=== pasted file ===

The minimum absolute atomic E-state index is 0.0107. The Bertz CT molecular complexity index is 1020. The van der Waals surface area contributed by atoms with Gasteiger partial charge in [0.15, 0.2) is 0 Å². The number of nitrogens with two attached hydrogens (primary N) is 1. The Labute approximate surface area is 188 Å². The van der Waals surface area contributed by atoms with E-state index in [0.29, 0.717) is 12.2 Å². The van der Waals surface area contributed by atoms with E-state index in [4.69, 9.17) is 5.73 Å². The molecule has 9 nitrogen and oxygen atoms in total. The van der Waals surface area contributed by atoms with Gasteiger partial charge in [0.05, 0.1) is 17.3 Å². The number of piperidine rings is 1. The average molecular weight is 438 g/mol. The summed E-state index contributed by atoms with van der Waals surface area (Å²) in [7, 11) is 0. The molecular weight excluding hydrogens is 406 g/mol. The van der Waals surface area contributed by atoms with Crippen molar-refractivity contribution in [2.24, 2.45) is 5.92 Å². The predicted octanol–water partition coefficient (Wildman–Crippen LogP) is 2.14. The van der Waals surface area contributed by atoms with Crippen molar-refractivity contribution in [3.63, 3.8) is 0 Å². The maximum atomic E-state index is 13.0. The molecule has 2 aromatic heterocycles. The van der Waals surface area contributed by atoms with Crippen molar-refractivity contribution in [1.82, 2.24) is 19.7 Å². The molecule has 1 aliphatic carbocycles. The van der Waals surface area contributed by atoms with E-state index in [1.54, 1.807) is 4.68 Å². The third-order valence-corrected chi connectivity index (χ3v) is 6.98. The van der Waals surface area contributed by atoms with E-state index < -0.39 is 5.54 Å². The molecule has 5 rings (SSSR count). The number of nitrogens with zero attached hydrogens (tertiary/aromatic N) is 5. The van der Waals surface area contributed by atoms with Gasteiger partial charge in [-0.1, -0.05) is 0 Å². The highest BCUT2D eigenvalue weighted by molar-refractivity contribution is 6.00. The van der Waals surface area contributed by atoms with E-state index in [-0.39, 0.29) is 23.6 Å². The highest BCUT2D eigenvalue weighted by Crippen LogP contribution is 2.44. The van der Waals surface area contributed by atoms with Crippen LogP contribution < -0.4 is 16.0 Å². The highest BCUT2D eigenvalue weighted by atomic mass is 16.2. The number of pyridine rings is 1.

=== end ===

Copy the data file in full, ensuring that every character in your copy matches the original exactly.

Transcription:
The minimum absolute atomic E-state index is 0.0107. The Bertz CT molecular complexity index is 1020. The van der Waals surface area contributed by atoms with Gasteiger partial charge in [0.15, 0.2) is 0 Å². The number of nitrogens with two attached hydrogens (primary N) is 1. The Labute approximate surface area is 188 Å². The van der Waals surface area contributed by atoms with E-state index in [0.29, 0.717) is 12.2 Å². The van der Waals surface area contributed by atoms with E-state index in [4.69, 9.17) is 5.73 Å². The molecule has 9 nitrogen and oxygen atoms in total. The van der Waals surface area contributed by atoms with Gasteiger partial charge in [0.05, 0.1) is 17.3 Å². The number of piperidine rings is 1. The average molecular weight is 438 g/mol. The summed E-state index contributed by atoms with van der Waals surface area (Å²) in [7, 11) is 0. The molecular weight excluding hydrogens is 406 g/mol. The van der Waals surface area contributed by atoms with Crippen molar-refractivity contribution in [2.24, 2.45) is 5.92 Å². The predicted octanol–water partition coefficient (Wildman–Crippen LogP) is 2.14. The van der Waals surface area contributed by atoms with Crippen molar-refractivity contribution in [3.63, 3.8) is 0 Å². The maximum atomic E-state index is 13.0. The molecule has 2 aromatic heterocycles. The van der Waals surface area contributed by atoms with Crippen molar-refractivity contribution in [1.82, 2.24) is 19.7 Å². The molecule has 1 aliphatic carbocycles. The van der Waals surface area contributed by atoms with E-state index in [1.54, 1.807) is 4.68 Å². The third-order valence-corrected chi connectivity index (χ3v) is 6.98. The van der Waals surface area contributed by atoms with E-state index < -0.39 is 5.54 Å². The molecule has 5 rings (SSSR count). The number of nitrogens with zero attached hydrogens (tertiary/aromatic N) is 5. The van der Waals surface area contributed by atoms with Gasteiger partial charge in [-0.1, -0.05) is 0 Å². The highest BCUT2D eigenvalue weighted by molar-refractivity contribution is 6.00. The van der Waals surface area contributed by atoms with E-state index in [-0.39, 0.29) is 23.6 Å². The highest BCUT2D eigenvalue weighted by Crippen LogP contribution is 2.44. The van der Waals surface area contributed by atoms with Crippen LogP contribution < -0.4 is 16.0 Å². The highest BCUT2D eigenvalue weighted by atomic mass is 16.2. The number of pyridine rings is 1.